Jurgen Klopp awaiting first ‘positive impact of Brexit’ ahead of rule change

Liverpool manager Jurgen Klopp admits he is still waiting for “the first really positive impact of Brexit” as English clubs prepare for a change in rules on signing European players.

Under radical plans which come into force when the UK’s transition period after leaving the European Union ends on December 31, Premier League and EFL clubs cannot sign foreign players until they are 18, with all transfers from EU nations set to be subject to work permits that will be allocated using a points-based system.

Clubs will also be limited to signing no more than three overseas players under the age of 21 in any single transfer window and a total of no more than six per season.

While Klopp leaves recruitment policies to sporting director Michael Edwards, he admits without detailed negotiations the situation would have been much less favourable.

“Michael Edwards was involved in a lot of these discussions and the clubs fought pretty hard for a solution, a kind of a good solution or as good as possible,” he said.

“For me, it’s just a decision and without discussions it would have been worse.

“I am still waiting for the first advantage of Brexit that someone can tell me, what really improves after Brexit.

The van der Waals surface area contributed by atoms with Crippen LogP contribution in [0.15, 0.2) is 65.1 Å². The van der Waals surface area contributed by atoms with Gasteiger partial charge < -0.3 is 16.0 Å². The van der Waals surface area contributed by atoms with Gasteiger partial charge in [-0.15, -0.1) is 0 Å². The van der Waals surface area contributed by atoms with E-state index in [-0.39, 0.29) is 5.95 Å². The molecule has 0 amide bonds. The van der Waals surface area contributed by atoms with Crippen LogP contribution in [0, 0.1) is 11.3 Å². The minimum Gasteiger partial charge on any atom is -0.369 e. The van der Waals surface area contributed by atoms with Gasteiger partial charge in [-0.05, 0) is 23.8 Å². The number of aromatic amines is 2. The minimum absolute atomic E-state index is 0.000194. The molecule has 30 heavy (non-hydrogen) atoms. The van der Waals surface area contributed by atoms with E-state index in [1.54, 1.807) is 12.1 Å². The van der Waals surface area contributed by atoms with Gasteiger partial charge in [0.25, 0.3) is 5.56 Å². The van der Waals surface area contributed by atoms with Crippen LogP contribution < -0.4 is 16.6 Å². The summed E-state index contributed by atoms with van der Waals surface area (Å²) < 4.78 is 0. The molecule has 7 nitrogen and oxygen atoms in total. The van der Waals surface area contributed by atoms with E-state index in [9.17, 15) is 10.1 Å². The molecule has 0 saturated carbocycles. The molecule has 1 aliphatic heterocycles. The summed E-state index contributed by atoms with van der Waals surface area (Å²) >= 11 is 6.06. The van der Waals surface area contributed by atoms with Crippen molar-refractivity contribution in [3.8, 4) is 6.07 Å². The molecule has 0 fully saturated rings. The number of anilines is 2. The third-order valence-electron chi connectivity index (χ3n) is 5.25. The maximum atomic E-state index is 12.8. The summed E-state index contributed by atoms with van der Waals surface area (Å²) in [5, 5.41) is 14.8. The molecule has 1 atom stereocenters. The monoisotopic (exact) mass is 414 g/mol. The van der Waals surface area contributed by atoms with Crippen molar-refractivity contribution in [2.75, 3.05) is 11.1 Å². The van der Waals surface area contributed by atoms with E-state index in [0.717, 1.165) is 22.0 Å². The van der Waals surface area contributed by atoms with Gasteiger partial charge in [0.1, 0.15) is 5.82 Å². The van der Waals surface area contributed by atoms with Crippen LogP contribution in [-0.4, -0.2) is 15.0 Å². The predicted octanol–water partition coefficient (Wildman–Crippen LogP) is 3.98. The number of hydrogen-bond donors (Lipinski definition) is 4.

“It’s not obviously not my thing to say or judge but – as an interested person – I just wait until the first really positive impact of Brexit.

“In football now, let’s use that as an example. The people – I think the FA or whatever – want to make sure that the clubs don’t sign too many players from other countries because they are afraid that not enough English talents will make their way.

“If you look at the English youth national teams in the moment, they are in the top two or three – if not top – in nearly all age groups, talent-wise 100 per cent and that is with the way we did it before.

“So now, let’s think about why it happened. They had a lot of players around them that played good football as well. It’s just helpful.

“We cannot create just more talents because we deny other talents. But, as I say, it’s not my thing to judge really.

“It’s just one of the smaller problems which we will all be aware of when Brexit is finally there.”